Free-Ranging Orang Utan
Singapore Zoo is the first zoo in the world to feature a free-ranging area for the orang utans, our flagship species.
Our orang utan habitat is one of our biggest exhibits and certainly the most unique. Two free-ranging areas, an island and a boardwalk complete with tall trees and thick vegetation, have been created for visitors to view these fascinating creatures. The absence of walls and the inclusion of the raised boardwalk allow guests to have an almost entirely 360 degree view at an elevated angle.
To simulate the natural rainforest environment, multi-tier climbing platforms have been constructed for these arboreal creatures to swing, climb and play around. These double up as escape routes when fights break out. Our orang utan habitat is also equipped with behavioural enrichment devices to ensure these smart apes stay intellectually and physically engaged every day.
One people, two faces
Singapore Zoo is home to two species of orang utans: the Bornean orang utan and the Sumatran orang utan. How are the two different? The Sumatran orang utan has a rich rust-brown coat. Adults often sport a golden beard – even the females! Conversely, the Bornean species are much darker in colour.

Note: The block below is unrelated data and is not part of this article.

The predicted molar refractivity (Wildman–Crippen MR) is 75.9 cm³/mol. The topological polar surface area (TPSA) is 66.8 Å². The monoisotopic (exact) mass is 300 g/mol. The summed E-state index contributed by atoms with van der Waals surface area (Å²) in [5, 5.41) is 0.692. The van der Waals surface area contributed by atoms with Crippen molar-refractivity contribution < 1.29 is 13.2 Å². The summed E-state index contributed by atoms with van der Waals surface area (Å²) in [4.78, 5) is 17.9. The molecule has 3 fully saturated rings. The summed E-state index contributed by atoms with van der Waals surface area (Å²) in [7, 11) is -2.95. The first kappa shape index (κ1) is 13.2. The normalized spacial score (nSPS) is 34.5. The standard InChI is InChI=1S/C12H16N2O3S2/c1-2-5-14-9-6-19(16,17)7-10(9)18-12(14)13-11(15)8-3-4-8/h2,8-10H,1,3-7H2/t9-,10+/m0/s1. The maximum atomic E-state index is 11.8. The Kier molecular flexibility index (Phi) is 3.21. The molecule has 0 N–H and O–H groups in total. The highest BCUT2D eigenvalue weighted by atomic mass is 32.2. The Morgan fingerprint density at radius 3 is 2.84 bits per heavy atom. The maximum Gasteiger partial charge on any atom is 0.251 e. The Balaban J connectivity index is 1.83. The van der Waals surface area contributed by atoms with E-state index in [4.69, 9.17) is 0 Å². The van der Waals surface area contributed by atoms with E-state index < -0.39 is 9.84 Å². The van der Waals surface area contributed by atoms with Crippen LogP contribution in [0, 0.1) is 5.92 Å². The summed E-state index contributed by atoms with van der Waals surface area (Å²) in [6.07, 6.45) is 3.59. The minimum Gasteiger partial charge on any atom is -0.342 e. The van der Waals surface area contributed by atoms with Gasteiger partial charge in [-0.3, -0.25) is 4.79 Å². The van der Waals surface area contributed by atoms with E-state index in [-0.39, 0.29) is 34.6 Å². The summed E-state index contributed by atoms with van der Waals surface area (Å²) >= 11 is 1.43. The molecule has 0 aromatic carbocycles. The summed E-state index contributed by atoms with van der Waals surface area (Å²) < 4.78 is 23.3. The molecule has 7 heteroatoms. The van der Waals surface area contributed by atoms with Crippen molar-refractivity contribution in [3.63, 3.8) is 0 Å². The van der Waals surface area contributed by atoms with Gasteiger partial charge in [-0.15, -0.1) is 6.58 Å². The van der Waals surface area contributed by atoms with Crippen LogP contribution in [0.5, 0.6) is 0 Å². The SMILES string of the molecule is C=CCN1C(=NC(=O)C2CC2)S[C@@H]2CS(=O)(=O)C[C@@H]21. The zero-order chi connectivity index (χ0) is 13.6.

Hang around for more
Our award-winning Jungle Breakfast with Wildlife programme is a perfect opportunity for you to get to know the ‘man of the forest’ family better as you enjoy a scrumptious morning buffet spread and a photo opportunity with them.
Or you can also witness the orang utans ambling down the lowered logs from the various access points within the free-ranging area to enjoy their token feeding sessions. Then have your photographs taken with these amazing apes at the following times:
- Island free-ranging area at 11.00am and 3.30pm daily
- Boardwalk free-ranging area at 4.30pm daily
A fuzzy future
Forest fires and logging contribute to the destruction of the orang utans’ natural homes while poaching further reduces their already alarmingly low numbers. There are only an estimated 55,000 Bornean orang utans left while the critically endangered Sumatrans now number around just 7,500.
Singapore Zoo has always been a strong advocate for the survival of orang utans. We are proud to have bred a total of 37 orang utans to date. Some have been sent to zoos in Malaysia, Sri Lanka, India, Vietnam, Japan, Australia and New Zealand as part of a worldwide exchange programme to facilitate the breeding of these highly endangered apes.